A slide in the stock market steepened Thursday as rhetoric between the U.S. and Russia over Ukraine intensified, and China released economic data sparking concerns of a slowdown.
The Dow Jones industrial average dropped 231 points, or 1.4 percent, to 16,109, giving it its fourth loss in a row. The Standard & Poor's 500 index fell 22 points, or 1.2 percent, to 1,846. The Nasdaq composite dropped 63 points, or 1.5 percent, to 4,260. Traders seeking safety piled money into U.S. government debt and utility stocks.
The market initially moved into positive territory Thursday morning on news that U.S. retail sales rose 0.3 percent in February as Americans spent more on cars, clothing and furniture, the Commerce Department reported. Spending had fallen 0.6 percent in January. The increase suggests that spending has started to recover after being tempered by snowstorms and freezing temperatures that blanketed much of the country.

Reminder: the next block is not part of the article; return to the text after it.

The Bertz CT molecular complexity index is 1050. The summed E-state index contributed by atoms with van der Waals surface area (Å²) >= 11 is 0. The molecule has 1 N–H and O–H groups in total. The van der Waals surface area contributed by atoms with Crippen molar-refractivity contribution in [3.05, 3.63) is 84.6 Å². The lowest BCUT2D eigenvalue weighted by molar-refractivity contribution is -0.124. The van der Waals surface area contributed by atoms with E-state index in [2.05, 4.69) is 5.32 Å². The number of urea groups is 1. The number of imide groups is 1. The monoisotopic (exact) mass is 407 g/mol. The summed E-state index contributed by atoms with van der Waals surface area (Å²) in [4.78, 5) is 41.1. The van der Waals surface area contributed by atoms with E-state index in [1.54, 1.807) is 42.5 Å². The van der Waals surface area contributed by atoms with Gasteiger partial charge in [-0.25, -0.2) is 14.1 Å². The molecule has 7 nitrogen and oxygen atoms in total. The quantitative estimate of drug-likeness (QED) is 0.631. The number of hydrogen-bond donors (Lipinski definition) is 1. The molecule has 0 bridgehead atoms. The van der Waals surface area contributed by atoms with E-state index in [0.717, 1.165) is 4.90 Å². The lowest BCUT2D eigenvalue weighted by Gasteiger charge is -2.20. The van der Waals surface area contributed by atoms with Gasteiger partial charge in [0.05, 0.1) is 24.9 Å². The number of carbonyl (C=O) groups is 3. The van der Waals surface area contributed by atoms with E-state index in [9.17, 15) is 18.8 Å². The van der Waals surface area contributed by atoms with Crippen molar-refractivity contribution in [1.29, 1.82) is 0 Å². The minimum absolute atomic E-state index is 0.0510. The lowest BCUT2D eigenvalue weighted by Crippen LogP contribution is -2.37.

Retail numbers could get even better in the coming months, said Paul Dales, senior economist at Capital Economics, in a note to clients. "Looking ahead there is clearly scope for more of the demand pent during the bad weather to be released."
The weekly jobless report was also positive. The number of people seeking U.S. unemployment benefits dropped 9,000 last week to a seasonally adjusted 315,000, its lowest level in three months. It was the second straight decline, and it added to evidence that the job market is picking up after a winter slump.
But the news failed to trump unease over the crisis in Ukraine and lingering concerns over China's economy.
Worry over China worsened Thursday after government figures there showed industrial production rose in the first two months of the year at a rate that was lower than analysts were expecting. Chinese retail sales growth also fell short of estimates.
"At this stage, investors are linking these negative data points coming out of China and they don't like what they see," said Lawrence Creatura, a portfolio manager at Federated Investors. "Even small hiccups there can have large implications for investors."
Meanwhile, President Barack Obama said Thursday that if Russia continues on its aggressive path in Ukraine, the United States and other countries will be "forced to apply costs" to Moscow. Secretary of State John Kerry told a Senate committee on Thursday that Moscow should expect the U.S. and Europe to take measures against it should Russia act on a vote by Crimea to join Russia.
The Dow, which had been up more than 60 points in early trading, turned negative by midday.